5. LVL UP (BreakThruRadioTV)

LVL UP’s “Soft Power” made a gigantic impression after its recent unveiling (more on that very soon), giving the New York band the attention they’ve deserved for so long. This isn’t the first time they’ve landed a Watch This spot and it’s not likely that this will be their last appearance here, either. Hoodwink’d, the band’s forthcoming record, has suddenly made an easy transfer from an insider’s potential goldmine to one of the most hotly-anticipated records of the rest of the year. Judging from the performances of a few of those songs they give here, that anticipation is more warranted than anyone could have predicted. “Big Snow” tops the session off and proves to be just as rousing as anything the band’s released so far (“Soft Power” included). Watch out for this band- and Watch This.

Watch This: Vol. 35

Today’s Watch This posting spree is far from over. Months worth of neglect need to- and will- be made up for. Luckily, this has been made relatively easy thanks to a goldmine of live videos that surfaced over the festival-induced hiatus. In this 35th installment, there are full sets, standout performances, and an even spread among the outlets featuring them. Once again, this will be left at that because the 36th and 37th installments, respectively, are just around the corner, waiting to be posted. It might run the risk of over-saturation but great music is great music and great performances always deserve to be recognized. So lean back, turn up the volume, and Watch This.

1. Lee Bains III & The Glory Fires (KEXP)

Lee Bains III & The Glory Fires have built themselves one hell of a reputation and they’ve mostly got their shit-kicking live shows to thank for that. Playing a Southern-fried variation of the rock n’ soul genre, the band injects their sets with as much frantic energy as they can muster, sweating through their clothes and leaving everything on the floor. Impossibly, they pour that amount of dedication into this in-studio KEXP performance without a large audience to feed off of, solidifying their spot in this series.


2. Field Mouse (BreakThruRadioTV)

Serious Business continues to be featured in Watch This thanks to their dedication to actively pursue exactly the type of band this site was built to celebrate. Additionally, their audio/visual presentation is among the best out there while the irreverent interviews offer some insight to the bands that they choose to feature. Their recent Field Mouse session encapsulates all of it, thanks in no small part to Field Mouse’s on-point performance of their excellent featured shoegaze-leaning post-punk song: “A Place You Return To When You Dream”.

3. Nothing (unARTigNYC)

Nothing’s Guilty of Everything was one of 2014’s more formidable-sounding records, dark and dense in exactly the right way. Live, the band takes those two qualities to new extremes, as proven by this excellent full set from the band’s recent performance at the Brooklyn Night Bazaar. Turn up the volume then hold on to something- and hold onto it tightly. This is massive.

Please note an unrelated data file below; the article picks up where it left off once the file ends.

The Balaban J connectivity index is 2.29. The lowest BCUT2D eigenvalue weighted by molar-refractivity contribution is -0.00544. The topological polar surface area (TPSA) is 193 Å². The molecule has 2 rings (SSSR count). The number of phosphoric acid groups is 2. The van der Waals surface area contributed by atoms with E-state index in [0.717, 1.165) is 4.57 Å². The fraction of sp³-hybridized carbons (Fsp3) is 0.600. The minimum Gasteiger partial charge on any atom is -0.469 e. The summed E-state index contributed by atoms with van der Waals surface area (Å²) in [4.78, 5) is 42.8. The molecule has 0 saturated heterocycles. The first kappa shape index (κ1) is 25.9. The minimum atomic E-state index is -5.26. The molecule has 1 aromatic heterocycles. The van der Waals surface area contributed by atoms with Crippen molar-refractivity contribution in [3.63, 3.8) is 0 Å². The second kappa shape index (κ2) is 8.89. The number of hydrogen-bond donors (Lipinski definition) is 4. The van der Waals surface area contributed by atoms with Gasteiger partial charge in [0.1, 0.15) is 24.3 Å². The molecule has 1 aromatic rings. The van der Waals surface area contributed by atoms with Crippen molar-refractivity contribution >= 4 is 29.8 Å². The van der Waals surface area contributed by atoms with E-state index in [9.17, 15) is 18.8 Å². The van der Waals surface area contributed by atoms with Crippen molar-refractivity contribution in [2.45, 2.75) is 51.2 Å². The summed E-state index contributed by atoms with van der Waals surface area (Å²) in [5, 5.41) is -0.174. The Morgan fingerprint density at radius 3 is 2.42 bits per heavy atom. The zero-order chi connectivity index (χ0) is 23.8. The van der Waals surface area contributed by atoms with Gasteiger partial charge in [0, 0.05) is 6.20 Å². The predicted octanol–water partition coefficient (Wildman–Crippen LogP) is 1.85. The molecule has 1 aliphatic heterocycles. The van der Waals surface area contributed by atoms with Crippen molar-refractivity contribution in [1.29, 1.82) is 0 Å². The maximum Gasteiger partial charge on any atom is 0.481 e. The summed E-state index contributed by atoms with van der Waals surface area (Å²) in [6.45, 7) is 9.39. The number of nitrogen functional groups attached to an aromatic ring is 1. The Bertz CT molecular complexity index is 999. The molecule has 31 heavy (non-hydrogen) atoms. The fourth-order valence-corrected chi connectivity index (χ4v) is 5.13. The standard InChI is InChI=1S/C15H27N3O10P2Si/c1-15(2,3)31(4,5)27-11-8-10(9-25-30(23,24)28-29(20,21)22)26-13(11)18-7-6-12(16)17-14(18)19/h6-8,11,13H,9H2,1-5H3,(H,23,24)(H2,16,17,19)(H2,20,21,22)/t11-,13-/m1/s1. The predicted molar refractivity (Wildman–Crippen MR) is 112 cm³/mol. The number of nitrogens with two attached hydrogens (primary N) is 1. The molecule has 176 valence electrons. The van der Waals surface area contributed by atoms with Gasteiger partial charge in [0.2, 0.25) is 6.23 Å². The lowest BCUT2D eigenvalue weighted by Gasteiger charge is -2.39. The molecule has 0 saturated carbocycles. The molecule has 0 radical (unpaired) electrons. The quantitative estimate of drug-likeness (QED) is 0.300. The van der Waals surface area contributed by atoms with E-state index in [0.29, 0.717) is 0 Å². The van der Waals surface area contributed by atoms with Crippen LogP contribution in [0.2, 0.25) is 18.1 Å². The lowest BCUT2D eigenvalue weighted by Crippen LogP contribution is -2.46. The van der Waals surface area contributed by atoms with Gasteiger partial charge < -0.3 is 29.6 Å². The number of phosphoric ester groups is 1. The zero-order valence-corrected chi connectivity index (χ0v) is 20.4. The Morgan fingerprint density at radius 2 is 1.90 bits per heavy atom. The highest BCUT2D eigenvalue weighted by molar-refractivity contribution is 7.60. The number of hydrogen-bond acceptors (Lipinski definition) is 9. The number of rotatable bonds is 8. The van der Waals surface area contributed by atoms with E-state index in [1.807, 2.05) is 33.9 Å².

4. Modern Hut – Moving On (TCGS)

Don Giovanni Records have built their success around making the right decisions- and their dedication to Modern Hut was one of them. Here, the band delivers a typically strong, wistful performance of “Moving On” during their recent appearance on the show of comedian Chris Gethard (also signed to Don Giovanni). It’s weird, it’s wonderful, and it’s more than a little worth watching.


5. Young Man – Fate (Audiotree)

Colin Caulfield’s project Young Man released a criminally under-appreciated record in 2012 called Vol. 1 and the recent Audiotree videos that surfaced of a session to support that record only reaffirm that fact. It was one of the better pop records of the decade, heavily nuanced and delicately ornate, while being somewhat unassuming. Here, Caulfield & co. breeze through that record’s first single “Fate” with an easy confidence- finally giving people another chance to recognize a great record.

Watch This: Vol. 30

Well, it finally happened. Waatch This is officially back on track and back to its regular every-Sunday rotation- and this week was particularly stacked. There was an incredible Serious Business feature from BreakThruRadio on Hive Bent, a beautiful Allston Pudding session with Saintseneca, and Mansions turned in what was arguably their best performance for an absolutely incendiary run for Little Elephant. None of them made this week’s installment. There were various reasons that kept each of them out and what wound up being featured was a fairly eclectic mix of full sets, single songs, old favorites, and at least one face that’s completely new to this site. So, sit back, relax, continue on with some day drinking, and Watch This.

1. Bob Mould – I Don’t Know You Anymore (The Current)

Bob Mould should be a household name by now. One of the most influential and well-respected songwriters to emerge from the 80’s/90’s DIY punk/hardcore heyday, he’s already amassed an army of untouchable classics that have his name on them and he’s in the midst of a staggering resurgence that’s currently seeing him match his past glory. Beauty & Ruin is one of 2014’s best and isn’t in danger of losing that position by year’s end. It’s driven by gems like “I Don’t Know You Anymore” which Mould recently deliver a commanding solo performance of for Minneapolis’ 89.3 The Current. That can be seen below.

2. Archie Powell & the Exports – Everything’s Fucked (Jam in the Van)